This is a Great Time to Teach English in Japan!

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My name is John Bardos. My wife and I gave up our business, house and possessions in Japan to search for more meaning and fulfillment in our lives. We've discovered that a satisfying life is about rich experiences, quality relationships and meaningful contribution, NOT consumption.

5 Responses to This is a Great Time to Teach English in Japan!

  1. Neil says:

    It certainly is a good time to be here. One of my friends is teaching at a high school in Tokyo, while paying off a student loan back in the U.K. At current exchange rates, the funds he’s sending home are 37% greater than this time last year. He earns about ¥275,000 per month, and wires home about ¥100,000 per month, which is roughly UK£758 as I write. A year ago, that same amount of yen was just UK£476…

  2. Michelle M. says:

    What about Korea? I have been thinking about going to Korea because I have a friend there.

    • John says:

      Hi Michelle,

      Thanks for your question.
      I have a friend who teaches English in Korea and enjoys it, so Korea may also be a good choice. Economically, Japan has fared much better than Korea. With the current exchange rates, you will save more teaching English in Japan. Most people expect the yen to depreciate, but right now it is much better.

      I have traveled to Seoul twice now and have enjoyed it. It is a very clean and beautiful city with great food. It is just different than Japan. I prefer Japan myself, but both countries have their merits and demerits.

  3. Ana says:

    Teaching in Japan is indeed a route out of the recession-wracked U.S., at least for the time being. Of course, Japan is in recession, too, but job opportunities are still here. Do expect to wait a bit longer for a post, though. I’m finishing my third contract here next week and I have yet to find another job. My age (55), the economy and my lack of a TEFL certificate are all factors in the delay.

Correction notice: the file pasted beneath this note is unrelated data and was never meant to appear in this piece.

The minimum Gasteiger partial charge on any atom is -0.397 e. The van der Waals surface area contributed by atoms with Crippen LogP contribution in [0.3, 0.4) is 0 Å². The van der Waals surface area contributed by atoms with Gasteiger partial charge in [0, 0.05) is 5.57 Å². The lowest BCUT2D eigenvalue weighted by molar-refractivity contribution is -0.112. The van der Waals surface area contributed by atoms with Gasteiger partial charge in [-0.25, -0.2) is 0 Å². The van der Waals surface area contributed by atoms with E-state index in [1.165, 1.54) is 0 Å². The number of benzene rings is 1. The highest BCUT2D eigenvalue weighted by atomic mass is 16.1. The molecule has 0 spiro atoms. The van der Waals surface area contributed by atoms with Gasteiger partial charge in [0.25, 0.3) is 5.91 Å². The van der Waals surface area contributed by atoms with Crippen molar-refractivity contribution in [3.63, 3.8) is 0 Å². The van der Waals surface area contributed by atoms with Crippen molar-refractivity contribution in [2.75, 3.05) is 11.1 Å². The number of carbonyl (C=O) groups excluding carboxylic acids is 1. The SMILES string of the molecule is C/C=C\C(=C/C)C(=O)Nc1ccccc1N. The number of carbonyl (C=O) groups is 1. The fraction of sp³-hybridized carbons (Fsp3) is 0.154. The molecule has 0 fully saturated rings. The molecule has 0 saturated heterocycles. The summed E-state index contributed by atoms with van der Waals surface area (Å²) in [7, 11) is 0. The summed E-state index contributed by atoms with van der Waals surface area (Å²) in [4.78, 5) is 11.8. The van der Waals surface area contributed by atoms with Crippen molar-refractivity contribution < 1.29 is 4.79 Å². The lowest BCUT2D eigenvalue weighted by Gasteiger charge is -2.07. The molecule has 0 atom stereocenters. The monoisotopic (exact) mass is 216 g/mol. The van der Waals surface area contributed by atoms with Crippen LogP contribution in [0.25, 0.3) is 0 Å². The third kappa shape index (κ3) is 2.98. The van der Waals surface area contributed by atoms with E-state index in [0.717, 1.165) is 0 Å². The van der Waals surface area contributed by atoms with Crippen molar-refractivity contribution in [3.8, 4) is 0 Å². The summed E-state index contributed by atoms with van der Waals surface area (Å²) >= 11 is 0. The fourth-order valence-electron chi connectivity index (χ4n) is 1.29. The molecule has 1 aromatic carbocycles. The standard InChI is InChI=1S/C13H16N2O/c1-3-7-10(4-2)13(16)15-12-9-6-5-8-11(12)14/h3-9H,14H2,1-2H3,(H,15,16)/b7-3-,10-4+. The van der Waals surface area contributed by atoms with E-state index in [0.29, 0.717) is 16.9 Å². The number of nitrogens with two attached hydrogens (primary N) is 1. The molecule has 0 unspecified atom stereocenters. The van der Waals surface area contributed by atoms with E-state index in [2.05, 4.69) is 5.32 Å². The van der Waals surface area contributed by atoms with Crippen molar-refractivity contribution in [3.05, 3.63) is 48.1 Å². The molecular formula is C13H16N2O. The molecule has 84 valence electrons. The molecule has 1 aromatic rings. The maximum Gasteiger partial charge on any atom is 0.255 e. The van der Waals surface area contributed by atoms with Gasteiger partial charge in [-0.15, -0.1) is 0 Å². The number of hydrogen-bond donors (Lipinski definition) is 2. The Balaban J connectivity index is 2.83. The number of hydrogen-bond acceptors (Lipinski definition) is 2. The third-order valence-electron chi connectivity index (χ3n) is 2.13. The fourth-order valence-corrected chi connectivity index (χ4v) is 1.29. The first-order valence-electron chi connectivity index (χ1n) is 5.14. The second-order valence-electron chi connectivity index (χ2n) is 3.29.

Yes, older teachers will encounter discrimination, too, especially older women. The aforementioned JET program has a maximum age of 40. Dispatch companies also have the disadvantage of requiring you to find your own housing. The big obstacle there is that renting an apartment requires a guarantor and about 6 months of rent upfront. An alternative for some is a “gaijin house,” a guest house for foreigners, available in most major cities.

    A dispatch company is interested in me but the pay is considerably lower than I was getting, and I have to pay expenses including credit-card bills. So I’ll probably say yes to them just to have something, but keep looking.

    Good luck to anyone who decides to come here. It’s a lovely country with lovely people, and it could be a good place to establish a business if you do it right.

  4. Tefl Jobs says:

    I really recommend doing a TEFL certificate and teaching abroad. I taught in Japan for 3 years and it was a great experience.


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